- 2015 Dawg Dazzle Aims to Electrify Huntington's Riverfront
- Florida Residents Visit Monster Chair
- Johnson, Hammers Recognized at White House for Combatting Drugs
- BB&T continues support for capitalism center at Marshall with another gift of $100,000
- Mayor Williams, Rep. Jenkins Join Christ Temple Freedom Celebration IMAGES
- Skynyrd's One More for the Music Fans Due July 24
- Fourth of July Celebration at Camden Park
- Firefighters Battle Flames on Johnstown Road
- Precautionary Boil Water Advisory Issued for Blocks of Adams Avenue, 16th Street, 17th Street and 18th Street West in Huntington
- WV AFL-CIO President Perdue: July 1 is now Pay Cut Day
A second stormwater overflow discovered at Freedom Industries spill site
Friday, June 13, 2014 - 23:12 Updated 1 year ago Edited from a Press Release
Today's overflow coincided with a heavy downpour of rain at around 5 p.m. The discharge lasted for approximately 50 minutes before being brought under control through increased pumping.
The incident follows a similar overflow of stormwater discovered yesterday (Thursday, June 12). In that instance, the DEP determined a pump float level, meant to trip the device on, was not properly set. Two notices of violation were issued following that event: for allowing a discharge from an unpermitted outlet, and for failure to comply with the terms and conditions of an order to implement an approved sump management plan. NOVs are being issued for today’s discharge as well – and will include a mandate that Freedom respond by noon tomorrow (Saturday) with an outline of how the system will be redesigned to prevent future overflows.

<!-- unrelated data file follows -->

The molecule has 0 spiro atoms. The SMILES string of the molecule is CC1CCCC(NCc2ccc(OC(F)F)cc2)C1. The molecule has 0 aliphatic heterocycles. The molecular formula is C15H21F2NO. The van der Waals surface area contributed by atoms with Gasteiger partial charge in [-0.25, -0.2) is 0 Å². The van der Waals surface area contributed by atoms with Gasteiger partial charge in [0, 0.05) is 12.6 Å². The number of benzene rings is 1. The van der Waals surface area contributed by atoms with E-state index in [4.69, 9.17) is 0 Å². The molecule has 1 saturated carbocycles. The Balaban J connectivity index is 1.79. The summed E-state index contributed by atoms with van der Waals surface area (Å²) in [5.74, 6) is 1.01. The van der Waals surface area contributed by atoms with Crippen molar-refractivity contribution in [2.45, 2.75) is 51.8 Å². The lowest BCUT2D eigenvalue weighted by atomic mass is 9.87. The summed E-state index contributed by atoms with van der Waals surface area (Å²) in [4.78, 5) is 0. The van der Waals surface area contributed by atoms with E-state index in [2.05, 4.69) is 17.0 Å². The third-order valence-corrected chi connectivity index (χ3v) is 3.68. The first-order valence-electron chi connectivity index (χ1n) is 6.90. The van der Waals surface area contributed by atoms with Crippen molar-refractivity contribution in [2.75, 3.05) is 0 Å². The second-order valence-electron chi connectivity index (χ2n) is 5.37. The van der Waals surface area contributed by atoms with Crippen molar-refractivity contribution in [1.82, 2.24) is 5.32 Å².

The DEP inspector who discovered the latest discharge has relayed that the sump pump was operating, unlike yesterday's incident, but apparently could not keep up with the heavy flow of rainwater. A backup pump was activated to increase pumping capacity.
West Virginia American Water, which has a drinking water intake a mile and a half downstream, has been notified and will be collecting samples of raw water coming into the plant intake as well as treated water. Initial results are expected later tonight. Testing of raw and treated water samples after Thursday's discharge came back at non-detectable levels.
A 10,000-gallon crude MCHM leak at the site on Jan. 9 contaminated the drinking water of approximately 300,000 people. Construction of the trench was commenced that day so that rainwater and groundwater running across polluted soil at the site would not seep into the river.